‘Lone Wolf’ killers and terrorism

mair

I’ve blogged about this before (here) but I’m a bit concerned by the determination of many within political and media circles to label ‘Lone Wolf’ killers, like Thomas Mair, as ‘terrorists’.

Here’s the thing: we do not know why Mair murdered Jo Cox.  We know that as he was committing his repellent crime, he shouted something like ‘Britain first!’ and we know that he had a collection of books about Nazi Germany.  We know that he had accumulated magazines produced by American white supremacist groups and that he apparently had a collection of Nazi regalia; and he seems to have been involved some years ago with a pro-Apartheid group in the UK.

But we also know that Thomas Mair has not communicated in any meaningful way with the police since he was arrested and, as far as I’m aware, nobody has yet come forward who has any special knowledge of his political views beyond what has been inferred from his reading habits.  His half-brother has been quoted saying that:  ‘He has never expressed any views about Britain, or shown any racist tendencies…  I’m mixed race and I’m his half-brother, we got on well’.  According to the Daily Mail:  “Rosemary Surman, 61, who is a friend of Mair’s mother, even remembered him saying he said there were good reasons for both staying and leaving the EU.”

In fact, the books on his bookshelf are broadly either mainstream histories or illustrated books aimed largely at collectors of Third Reich artefacts.  I don’t recognise any of them as being pro-Nazi or white supremacist*.  In fact, I wrote one of the books he had: ‘Patriot Traitors’ is a comparative biography of Sir Roger Casement and John Amery, men sentenced to death for High Treason in the First and Second World Wars respectively, which amongst other things discusses whether their sexual alienation from the then norms of British society may have led to their rejection of it.  Published by Penguin, it is hardly a pro-Nazi tract.

The neo-Nazi magazines are doubtless pretty unpleasant but they are not evidence that he was affiliated to any kind of ‘movement’ even if he agreed with their ideology.  In the absence of any context from Mair,  they strongly suggest he has white supremacist sympathies but we really don’t know for sure.  As it happens, I have quite a substantial collection of Fascist, Nazi and, indeed, Marxist literature in my library but I’m a fairly squishy liberal Tory.

We also know, and I think this is quite important, that Mair has had mental health issues.  A psychiatrist examined him whilst he was in detention before trial and effectively pronounced him ‘fit to plead’ – that is, that he understood the difference between right and wrong – but we don’t really know how much Mair engaged with the process.  He is alleged to have had Obsessive-Compulsive Disorder and, by his own account to a local newspaper before the murder, to have been treated for unspecified mental health problems at a clinic in Yorkshire.  All the descriptions of him that have emerged so far are of a deeply solitary man who did not form personal relationships easily.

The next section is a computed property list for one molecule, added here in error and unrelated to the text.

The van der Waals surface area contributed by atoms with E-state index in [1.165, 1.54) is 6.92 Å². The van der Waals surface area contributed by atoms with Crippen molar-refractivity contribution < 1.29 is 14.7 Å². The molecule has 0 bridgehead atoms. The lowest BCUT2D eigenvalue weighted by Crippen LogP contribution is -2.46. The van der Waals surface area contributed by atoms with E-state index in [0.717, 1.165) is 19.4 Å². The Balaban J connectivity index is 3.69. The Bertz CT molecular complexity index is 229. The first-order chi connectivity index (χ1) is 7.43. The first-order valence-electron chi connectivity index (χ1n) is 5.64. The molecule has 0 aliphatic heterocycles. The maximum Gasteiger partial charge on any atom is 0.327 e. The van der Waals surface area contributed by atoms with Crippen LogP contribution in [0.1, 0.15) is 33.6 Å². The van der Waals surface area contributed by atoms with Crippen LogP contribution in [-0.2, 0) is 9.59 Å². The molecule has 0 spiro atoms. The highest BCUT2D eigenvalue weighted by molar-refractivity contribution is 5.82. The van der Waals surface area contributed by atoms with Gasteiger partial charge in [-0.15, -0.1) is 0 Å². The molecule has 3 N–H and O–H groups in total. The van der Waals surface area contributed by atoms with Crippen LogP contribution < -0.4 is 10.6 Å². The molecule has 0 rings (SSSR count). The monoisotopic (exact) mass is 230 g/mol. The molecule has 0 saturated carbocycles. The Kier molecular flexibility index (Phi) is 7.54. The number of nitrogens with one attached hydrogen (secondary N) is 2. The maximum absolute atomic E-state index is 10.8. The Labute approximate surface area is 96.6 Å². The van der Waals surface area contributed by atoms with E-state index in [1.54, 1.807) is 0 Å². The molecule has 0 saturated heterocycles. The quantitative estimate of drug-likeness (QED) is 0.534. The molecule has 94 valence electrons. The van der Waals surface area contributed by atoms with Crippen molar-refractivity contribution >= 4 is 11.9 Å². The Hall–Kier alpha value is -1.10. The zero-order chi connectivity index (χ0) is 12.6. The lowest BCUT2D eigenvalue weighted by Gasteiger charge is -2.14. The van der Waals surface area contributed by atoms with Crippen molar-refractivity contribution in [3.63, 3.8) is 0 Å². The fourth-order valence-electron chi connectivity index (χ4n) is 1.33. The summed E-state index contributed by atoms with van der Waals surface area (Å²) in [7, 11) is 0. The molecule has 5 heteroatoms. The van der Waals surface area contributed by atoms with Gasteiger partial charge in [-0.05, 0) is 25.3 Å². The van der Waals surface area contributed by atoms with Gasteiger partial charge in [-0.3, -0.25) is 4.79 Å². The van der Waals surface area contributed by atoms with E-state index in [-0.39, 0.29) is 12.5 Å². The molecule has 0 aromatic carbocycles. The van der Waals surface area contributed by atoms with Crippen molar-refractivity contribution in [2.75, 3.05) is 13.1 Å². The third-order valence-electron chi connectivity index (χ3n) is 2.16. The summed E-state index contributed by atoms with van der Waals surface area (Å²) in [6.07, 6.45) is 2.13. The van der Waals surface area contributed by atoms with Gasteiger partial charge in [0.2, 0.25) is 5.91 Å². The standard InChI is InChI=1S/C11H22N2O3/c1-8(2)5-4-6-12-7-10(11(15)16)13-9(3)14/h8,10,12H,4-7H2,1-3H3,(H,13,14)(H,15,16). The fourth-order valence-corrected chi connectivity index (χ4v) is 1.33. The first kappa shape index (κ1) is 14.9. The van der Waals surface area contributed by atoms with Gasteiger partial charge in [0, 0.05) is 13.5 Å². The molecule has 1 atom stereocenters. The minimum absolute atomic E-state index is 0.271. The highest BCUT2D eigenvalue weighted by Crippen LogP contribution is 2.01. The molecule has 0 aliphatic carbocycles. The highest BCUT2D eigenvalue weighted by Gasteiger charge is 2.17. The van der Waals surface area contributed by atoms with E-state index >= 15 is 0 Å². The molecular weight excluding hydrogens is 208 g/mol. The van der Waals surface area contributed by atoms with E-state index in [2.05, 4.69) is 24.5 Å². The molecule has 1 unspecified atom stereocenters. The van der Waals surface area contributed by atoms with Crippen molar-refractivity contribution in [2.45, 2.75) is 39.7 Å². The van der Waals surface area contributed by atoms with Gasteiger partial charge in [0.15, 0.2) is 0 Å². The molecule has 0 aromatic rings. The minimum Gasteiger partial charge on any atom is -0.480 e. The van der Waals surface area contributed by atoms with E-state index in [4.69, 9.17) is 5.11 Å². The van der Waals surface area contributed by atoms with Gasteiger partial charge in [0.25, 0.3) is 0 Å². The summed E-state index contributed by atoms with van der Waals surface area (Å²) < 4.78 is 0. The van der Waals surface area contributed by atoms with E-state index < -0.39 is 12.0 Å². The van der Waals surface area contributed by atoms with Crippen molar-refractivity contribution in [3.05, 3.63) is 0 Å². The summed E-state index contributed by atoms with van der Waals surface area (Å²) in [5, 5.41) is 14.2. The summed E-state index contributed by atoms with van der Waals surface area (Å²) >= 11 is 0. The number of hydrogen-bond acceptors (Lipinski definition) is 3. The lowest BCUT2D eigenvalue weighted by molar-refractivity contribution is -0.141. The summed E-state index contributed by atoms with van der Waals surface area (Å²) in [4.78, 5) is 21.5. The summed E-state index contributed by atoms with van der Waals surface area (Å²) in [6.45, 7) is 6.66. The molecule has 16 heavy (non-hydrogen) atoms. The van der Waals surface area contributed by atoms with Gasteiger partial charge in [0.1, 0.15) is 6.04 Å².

So can we really say – as many are insisting – that Mair is a ‘neo-Nazi terrorist’ rather than an obsessive, cranky and unstable loner who developed a tragically murderous obsession with Jo Cox?  I’m really not sure that we can.

If we take a working definition of terrorism as ‘the committing of acts of violence with the aim of achieving a political goal’, it seems a stretch to make Mair’s murder of Jo Cox into an act of terrorism based on the actual evidence there is, rather than our suppositions.  Obviously she was a political figure who stood for many of the things that Mair probably disliked but did he actually think he would be achieving some kind of goal by killing her?  We don’t know.

According to the police,  there is some evidence, from his web-searching before the murder, that he was also contemplating killing his mother – on the grounds of ‘miscegenation’ (marrying outside her race) – and may have been intending to do so after he had killed Jo Cox.  This strikes me – and I accept that this is pure speculation – as more like the pattern of behaviour of a wannabe ‘spree killer’ like Michael Ryan or Adam Lanza, albeit one who was only able to arm himself with a clunky sawn-off .22 rifle and a reproduction fighting dagger.  It is by no means unknown for psychopathic murderers to want to shoehorn their crimes into a political narrative as a way of justifying themselves.  Anders Breivik certainly did.  Maybe Mair was  contemplating attacking other victims?  We simply don’t know.

So in the absence of evidence, I do not believe that we should try to impose our own political narrative on Mair’s crime, based simply on his reading matter.

 

*There is a copy of David Irving’s book about the Nuremberg Trials on his shelf.  While Irving is broadly sympathetic to Hitler, his books do not generally praise – or particularly dwell on – Nazi ideology.

One thought on “‘Lone Wolf’ killers and terrorism

  1. I think if one had a talk with Mair his political views are more to the left, it seems to me that this is the case when reading this type of material, I really think his prison term is certainly excessive, just because of whom he murdered a politician, either we are all equal under the law or not, yet other people who were convicted this last few days got nowhere near the term he did, 17 years for one, either his term is reduced or others increased.

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